Setting Health goals


In the interest of full disclosure, I’ve plagiarized myself.  I’m writing a book, and I’ve taken this post directly from a chapter in my new book, I’ve modified it a little to live “on it’s own” but essentially this is a segment of my book.  So if you like it,  maybe you’ll like the book itself.

Goals are not dreams.  Goals are not wishes.  Goals are not hopes.  Goals are specific, reachable reference points that help you to focus instead of just moving along without a direction.  Having a goal helps you plan and keeps you interested in the subject at hand.  If you have no goal and just begin exercising and eating better, then the odds are eventually you will fall back to your old patterns.  Most people function better with a goal.  Below, I will try to detail the process of creating effective goals for your health and wellness.  Goals are one way to track progress, there are other ways but this one is an effective and relatively simple method, what ever the case, knowing how to formulate and track a goal is an important step towards becoming healthy and fit!

     in my opinion a well thought out goal should have 4 aspects.  The first aspect of a goal should be distinct measure-ability.  this means, any goal should be provable by observed and recordable results.  A good example would be a weight goal, or a body fat % goal, or a running time goal.  All of these are discretely measurable datum points.  the second aspect of a goal should be concrete definition.  This means that a plan of action can be laid out to reach that goal.  If the goal is to drop 25 lbs, then there should be a plan that acts as your basic roadmap to achieve that goal because lets face it, just saying “I want to lose 25 lbs” sounds more like a wish; but saying “I want to lose 25 lbs and I will eat a healthy balanced diet with a 500 calorie deficit every day and do moderate cardiovascular exercise 3 days a week for 30 minutes and weight train for 2 days a week for 45 minutes” sounds like a real well thought out goal.  The third aspect of a goal should be an endpoint.  An end point allows focus, an endpoint tells whether the correct amount of progress is being made.  Whether the goal is reached in a timeline is irrelevant, that the work being done towards that goal is what matters.  Make no mistake, with the first few goals made, some may actually fall short, that’s ok, it’s trial and error.  The odds are when you have a specific end point, whether the goal is reached or not, it’s most likely that work will be done all the way up through that endpoint, and THAT is the important aspect of a goal, coaxing you to work from beginning to end.  The 4th and final aspect of a goal is longevity.  Goals should have some distance to them from your starting point.  Setting a goal every week is probably a bit of overkill.  Better to make the goal some time in a few months or even a year distant.  If markers are needed to make the goal seem more real,  see the next section on waypoints.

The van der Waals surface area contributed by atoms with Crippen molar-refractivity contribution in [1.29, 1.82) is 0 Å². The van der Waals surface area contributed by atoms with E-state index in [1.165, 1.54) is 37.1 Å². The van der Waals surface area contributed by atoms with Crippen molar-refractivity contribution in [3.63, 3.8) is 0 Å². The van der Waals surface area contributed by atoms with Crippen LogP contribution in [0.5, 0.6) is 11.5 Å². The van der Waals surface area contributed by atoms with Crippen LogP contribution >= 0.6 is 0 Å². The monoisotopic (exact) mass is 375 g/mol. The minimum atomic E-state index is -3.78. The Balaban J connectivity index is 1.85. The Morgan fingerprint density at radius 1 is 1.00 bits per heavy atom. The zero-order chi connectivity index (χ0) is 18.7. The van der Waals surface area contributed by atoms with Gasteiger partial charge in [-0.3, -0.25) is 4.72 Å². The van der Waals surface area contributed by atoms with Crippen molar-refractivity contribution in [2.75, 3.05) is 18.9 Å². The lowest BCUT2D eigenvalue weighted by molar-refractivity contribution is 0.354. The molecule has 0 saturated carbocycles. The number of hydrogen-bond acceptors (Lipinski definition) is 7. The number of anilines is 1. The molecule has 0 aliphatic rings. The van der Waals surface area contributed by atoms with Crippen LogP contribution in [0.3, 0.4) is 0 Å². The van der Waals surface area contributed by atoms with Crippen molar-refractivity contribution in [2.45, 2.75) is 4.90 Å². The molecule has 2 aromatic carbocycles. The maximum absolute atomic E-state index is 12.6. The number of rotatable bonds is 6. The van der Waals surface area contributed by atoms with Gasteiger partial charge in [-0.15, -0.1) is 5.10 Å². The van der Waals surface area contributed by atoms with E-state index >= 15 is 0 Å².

Waypoints are ways to break a goal up into smaller, more manageable parts.  Some like to call these mini-goals, but I think waypoints just sounds better.  What ever you name them, waypoinst don’t need to include all the aspects of a goal, but it should include 2, the time/date the waypoint is to be measured, and the goal datum to set the waypoint to.  For example, take the goal stated above of losing 25 lbs, add an end date to that goal of 6 months, now add waypoints such as, “after the first month I would like to see a 6 pound loss, after the 3rd month I would like to see a total loss of 15 lbs and after the 5th month I would like to see a loss of 22 lbs”.  Besides giving a point to reach for that is in a relatively short period of time, this method also allows you to re-focus at certain intervals.  If after 1 month you feel that you haven’t made sufficient progress, edit your routine, or even change your ultimate goal to reflect this correction.  One small point you may want to heed is to not put too many waypoints into your goal.  When goals are saturated with too many measurements, we cannot “see the forest for the trees” or in other words, the little waypoints become so all-encompassing, we lose the original intent of the goal, being conscious of your current situation is important, but being focused on your goal is also key.  Find a balance between these two extremes and you will be well on your way to success.
Advertisements

About banks1850

I'm a regular guy, very happily married, I have no kids, 1 dog (ok he's sort of a kid), love sports (playing and watching), and enjoy helping others. I'm an ACE certified personal trainer since early 2010 and I focus on impact athletics performance training and also beginner development for both nutrition and exercise. I'm a bit of a nerd, as such I love to read about health and wellness and much of my nutrition and biological knowledge comes from college and advanced text.

Posted on October 17, 2011, in Uncategorized. Bookmark the permalink. Leave a comment.

Leave a Reply

Fill in your details below or click an icon to log in:

WordPress.com Logo

You are commenting using your WordPress.com account. Log Out / Change )

Twitter picture

You are commenting using your Twitter account. Log Out / Change )

Facebook photo

You are commenting using your Facebook account. Log Out / Change )

Google+ photo

You are commenting using your Google+ account. Log Out / Change )

Connecting to %s

%d bloggers like this: